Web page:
Love poetry dates back as far as recorded time; man’s – and woman’s – need to express his amorous side has spurred on poetry for thousands of years.
The Bible contains one of the oldest examples of love poetry. The book “The Song of Solomon,” is, in fact, and entire chapter of the Bible devoted to love poetry. While most of the Bible is devoted to history, or to poems praising God, the “Song of Solomon” differs by being dedicated exclusively to the love between a man and woman. An excerpt from the “Song of Solomon” proves that love poetry was as enticing in ancient times as in modern times:
By the Metaphysical Age of the early 1600s, poetry had become more academic, but love still inspired poets to put their feelings on paper. The Metaphysical Poets, who included among their numbers Andrew Marvell, Richard Lovelace, George Herbert, and John Donne brought a new depth to poetry, even love poetry, by bringing a philosophical and academic approach to their work.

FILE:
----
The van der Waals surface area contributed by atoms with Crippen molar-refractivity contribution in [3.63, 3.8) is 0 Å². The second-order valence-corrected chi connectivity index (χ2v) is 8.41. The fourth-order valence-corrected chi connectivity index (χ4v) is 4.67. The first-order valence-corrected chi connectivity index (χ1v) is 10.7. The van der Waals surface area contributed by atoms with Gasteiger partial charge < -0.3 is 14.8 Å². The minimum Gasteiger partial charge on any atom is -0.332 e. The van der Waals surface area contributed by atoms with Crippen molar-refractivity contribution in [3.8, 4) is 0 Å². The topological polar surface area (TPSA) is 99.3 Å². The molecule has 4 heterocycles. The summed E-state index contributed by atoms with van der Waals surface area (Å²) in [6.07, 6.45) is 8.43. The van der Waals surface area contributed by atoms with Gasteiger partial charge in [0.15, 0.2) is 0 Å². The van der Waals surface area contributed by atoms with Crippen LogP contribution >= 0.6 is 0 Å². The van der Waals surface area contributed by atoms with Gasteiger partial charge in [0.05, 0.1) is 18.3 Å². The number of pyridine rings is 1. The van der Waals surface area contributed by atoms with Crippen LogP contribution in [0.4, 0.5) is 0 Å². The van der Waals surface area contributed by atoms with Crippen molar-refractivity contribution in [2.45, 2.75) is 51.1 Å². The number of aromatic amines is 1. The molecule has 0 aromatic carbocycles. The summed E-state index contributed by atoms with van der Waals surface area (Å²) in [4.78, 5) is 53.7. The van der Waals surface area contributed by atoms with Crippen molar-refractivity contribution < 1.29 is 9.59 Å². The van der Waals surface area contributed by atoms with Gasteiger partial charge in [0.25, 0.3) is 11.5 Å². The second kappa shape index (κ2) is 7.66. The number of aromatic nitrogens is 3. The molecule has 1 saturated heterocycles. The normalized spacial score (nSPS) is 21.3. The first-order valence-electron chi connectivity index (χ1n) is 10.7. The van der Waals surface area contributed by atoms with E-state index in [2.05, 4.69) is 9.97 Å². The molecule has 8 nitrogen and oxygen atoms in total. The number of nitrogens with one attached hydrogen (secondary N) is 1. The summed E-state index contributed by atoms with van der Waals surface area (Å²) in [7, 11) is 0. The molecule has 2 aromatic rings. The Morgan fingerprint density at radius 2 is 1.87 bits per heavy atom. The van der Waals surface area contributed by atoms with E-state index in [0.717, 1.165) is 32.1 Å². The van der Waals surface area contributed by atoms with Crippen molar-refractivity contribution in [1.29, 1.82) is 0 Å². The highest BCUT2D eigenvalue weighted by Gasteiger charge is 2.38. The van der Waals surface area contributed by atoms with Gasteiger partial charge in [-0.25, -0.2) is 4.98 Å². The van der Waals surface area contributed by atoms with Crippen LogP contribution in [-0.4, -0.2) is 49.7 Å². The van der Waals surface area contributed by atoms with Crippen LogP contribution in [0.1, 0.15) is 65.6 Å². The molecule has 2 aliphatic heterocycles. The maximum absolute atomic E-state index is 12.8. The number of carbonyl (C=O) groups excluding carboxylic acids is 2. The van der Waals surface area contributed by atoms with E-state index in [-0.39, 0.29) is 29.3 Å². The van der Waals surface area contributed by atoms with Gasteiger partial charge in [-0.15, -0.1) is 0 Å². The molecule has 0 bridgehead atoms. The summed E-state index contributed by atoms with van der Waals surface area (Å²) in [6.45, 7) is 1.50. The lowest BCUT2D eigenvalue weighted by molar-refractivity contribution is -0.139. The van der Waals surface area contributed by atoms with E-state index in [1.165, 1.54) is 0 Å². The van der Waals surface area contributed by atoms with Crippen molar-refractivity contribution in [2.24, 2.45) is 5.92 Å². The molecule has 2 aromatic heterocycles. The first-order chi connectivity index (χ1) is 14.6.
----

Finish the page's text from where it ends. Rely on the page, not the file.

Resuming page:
John Donne is one of the most renowned of the Metaphysical Poets, and much of his reputation rests upon his love poetry. Approaching love with a mixture of passion, humor, and even eroticism, Donne wrote many verses about love, and even wrote at least one poem about writing about love. Interestingly enough, he titled this “The Triple Fool.” Here’s an excerpt:
By the early 1800s, women, who’d heretofore had their creativity, particularly in the field of writing, suppressed, began to gain an audience for their arts, poetry being one of the most-conquered fields for creative women of the nineteenth century. Women were now free to write, and naturally, they began to write about love. One of these women, celebrated American poet Emily Dickinson wrote a series of love poems. She writes of a first true love in poem VIII of her love series, otherwise known as “That I Did Always Love:”
Love poetry is among the most universal arts throughout history. In every language, throughout every era, one will find poems that celebrate the beauty of love.
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